When a woman writes a book in which she claims she had 15 abortions in 15 years, it’s amazing that The Washington Post can write a sympathetic account of her barrage of life-ending "choices" and save the moral judgment for pro-lifers.

Australia is and has been, through both Democratic and Republican administrations a staunch and steadfast ally of the United States. The Aussies have fought alongside American forces in World War II, Korea, Vietnam, the first Gulf War, in Afghanistan and in Iraq, and the U.S. and Australia are partners in a free-trade agreement. Given that, readers of the Washington Post should reasonably expect reporters and editors at the paper to understand the propriety of President Bush hosting former Prime Minister John Howard at Blair House in the closing days of his administration, especially since Howard was in town to receive the Presidential Medal of Freedom.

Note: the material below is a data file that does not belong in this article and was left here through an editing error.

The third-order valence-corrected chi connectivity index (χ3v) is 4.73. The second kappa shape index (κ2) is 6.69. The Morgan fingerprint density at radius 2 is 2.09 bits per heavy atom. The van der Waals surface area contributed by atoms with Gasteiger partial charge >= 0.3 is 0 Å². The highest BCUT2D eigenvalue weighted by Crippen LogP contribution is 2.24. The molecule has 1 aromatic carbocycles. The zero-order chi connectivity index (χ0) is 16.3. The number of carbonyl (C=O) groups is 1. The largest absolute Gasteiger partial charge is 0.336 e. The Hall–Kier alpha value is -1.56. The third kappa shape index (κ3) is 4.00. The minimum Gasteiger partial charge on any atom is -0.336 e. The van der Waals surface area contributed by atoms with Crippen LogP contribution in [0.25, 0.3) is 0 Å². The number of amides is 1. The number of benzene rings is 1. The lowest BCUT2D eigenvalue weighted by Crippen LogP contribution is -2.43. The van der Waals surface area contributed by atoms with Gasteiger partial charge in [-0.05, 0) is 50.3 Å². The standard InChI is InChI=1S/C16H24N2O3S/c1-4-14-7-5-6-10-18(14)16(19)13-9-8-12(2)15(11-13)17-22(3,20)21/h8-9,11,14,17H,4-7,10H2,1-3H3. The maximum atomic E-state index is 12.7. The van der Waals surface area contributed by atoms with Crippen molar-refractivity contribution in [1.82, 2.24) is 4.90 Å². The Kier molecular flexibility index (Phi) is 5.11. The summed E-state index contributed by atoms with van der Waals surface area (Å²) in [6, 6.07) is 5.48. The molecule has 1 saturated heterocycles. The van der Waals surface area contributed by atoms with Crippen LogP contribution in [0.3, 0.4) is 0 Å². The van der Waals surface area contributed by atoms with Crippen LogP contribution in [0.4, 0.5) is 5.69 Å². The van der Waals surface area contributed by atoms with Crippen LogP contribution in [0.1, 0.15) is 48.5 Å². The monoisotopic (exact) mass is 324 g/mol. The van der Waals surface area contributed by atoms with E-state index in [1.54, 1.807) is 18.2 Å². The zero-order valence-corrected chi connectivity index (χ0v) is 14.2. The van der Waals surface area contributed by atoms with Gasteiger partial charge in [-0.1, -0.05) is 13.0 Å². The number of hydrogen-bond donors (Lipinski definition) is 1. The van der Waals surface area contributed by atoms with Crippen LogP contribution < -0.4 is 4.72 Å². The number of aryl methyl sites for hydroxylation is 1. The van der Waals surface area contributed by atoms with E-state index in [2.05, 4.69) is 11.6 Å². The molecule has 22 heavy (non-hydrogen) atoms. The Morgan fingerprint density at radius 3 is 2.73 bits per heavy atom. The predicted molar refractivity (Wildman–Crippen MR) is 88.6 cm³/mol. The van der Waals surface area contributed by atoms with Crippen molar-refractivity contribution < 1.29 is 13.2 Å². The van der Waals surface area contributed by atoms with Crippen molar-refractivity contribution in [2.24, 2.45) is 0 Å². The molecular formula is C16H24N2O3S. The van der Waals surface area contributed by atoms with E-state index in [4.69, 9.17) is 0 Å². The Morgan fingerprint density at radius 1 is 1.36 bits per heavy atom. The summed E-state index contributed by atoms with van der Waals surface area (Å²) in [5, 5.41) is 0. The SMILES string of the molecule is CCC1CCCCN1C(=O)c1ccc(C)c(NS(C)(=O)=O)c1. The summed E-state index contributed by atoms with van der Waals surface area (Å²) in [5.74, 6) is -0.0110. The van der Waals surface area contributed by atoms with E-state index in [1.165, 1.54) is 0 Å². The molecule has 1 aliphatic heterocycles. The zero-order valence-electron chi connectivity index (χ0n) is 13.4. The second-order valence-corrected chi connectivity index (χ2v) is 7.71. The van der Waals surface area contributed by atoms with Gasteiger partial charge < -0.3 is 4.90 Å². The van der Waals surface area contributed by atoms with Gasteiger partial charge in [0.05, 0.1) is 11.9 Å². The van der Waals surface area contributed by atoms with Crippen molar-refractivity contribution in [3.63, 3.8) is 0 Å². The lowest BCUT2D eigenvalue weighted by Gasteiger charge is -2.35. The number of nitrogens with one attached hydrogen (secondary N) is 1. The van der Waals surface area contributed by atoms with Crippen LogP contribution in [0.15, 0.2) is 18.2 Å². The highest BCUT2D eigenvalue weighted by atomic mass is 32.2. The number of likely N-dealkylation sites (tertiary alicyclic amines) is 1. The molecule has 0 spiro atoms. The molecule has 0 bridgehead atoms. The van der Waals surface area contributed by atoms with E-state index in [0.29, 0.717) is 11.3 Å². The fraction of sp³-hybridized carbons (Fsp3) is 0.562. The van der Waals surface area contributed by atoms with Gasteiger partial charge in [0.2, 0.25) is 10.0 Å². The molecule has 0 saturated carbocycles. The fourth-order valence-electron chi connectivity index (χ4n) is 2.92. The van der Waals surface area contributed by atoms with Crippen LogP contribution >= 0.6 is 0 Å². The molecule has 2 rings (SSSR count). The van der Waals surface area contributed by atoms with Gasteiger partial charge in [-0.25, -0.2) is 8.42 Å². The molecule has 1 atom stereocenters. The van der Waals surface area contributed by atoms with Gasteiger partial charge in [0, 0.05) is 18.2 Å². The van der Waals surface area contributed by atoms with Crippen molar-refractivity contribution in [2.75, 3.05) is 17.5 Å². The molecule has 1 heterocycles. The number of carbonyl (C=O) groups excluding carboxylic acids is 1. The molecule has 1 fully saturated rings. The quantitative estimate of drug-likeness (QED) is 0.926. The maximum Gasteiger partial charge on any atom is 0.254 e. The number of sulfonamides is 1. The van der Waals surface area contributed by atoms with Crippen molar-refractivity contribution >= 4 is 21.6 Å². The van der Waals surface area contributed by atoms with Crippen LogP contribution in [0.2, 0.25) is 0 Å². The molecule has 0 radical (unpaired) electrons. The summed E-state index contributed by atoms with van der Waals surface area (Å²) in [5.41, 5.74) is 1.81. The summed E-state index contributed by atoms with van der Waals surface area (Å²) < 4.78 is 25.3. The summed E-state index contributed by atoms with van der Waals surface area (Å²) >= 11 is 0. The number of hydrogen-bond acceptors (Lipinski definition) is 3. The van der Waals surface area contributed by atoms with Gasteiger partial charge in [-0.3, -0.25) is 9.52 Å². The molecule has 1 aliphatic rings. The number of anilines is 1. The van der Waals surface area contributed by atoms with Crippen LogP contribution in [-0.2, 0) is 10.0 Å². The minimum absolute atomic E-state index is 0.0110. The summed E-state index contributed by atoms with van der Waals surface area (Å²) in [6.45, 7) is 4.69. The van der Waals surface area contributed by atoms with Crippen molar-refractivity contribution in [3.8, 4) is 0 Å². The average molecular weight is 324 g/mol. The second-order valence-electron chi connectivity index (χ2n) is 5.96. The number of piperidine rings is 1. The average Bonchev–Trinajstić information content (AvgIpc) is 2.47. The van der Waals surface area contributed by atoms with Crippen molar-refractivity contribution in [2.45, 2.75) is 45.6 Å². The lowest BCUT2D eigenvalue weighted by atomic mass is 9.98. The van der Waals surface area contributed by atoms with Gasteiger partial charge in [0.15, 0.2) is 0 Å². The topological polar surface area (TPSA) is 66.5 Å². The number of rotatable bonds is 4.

But for some reason, that's asking too much of Post staffer Manuel Roig-Franzia and his editors. Roig-Franzia opened his January 14 below-the-fold Style section front pager by calling Howard "America's most inconvenient houseguest."

The Post writer continued in his second paragraph by reminding readers of a gripe that liberal journalists have been fixated on even as President-elect Obama brushed off the "inconvenience" as no big deal: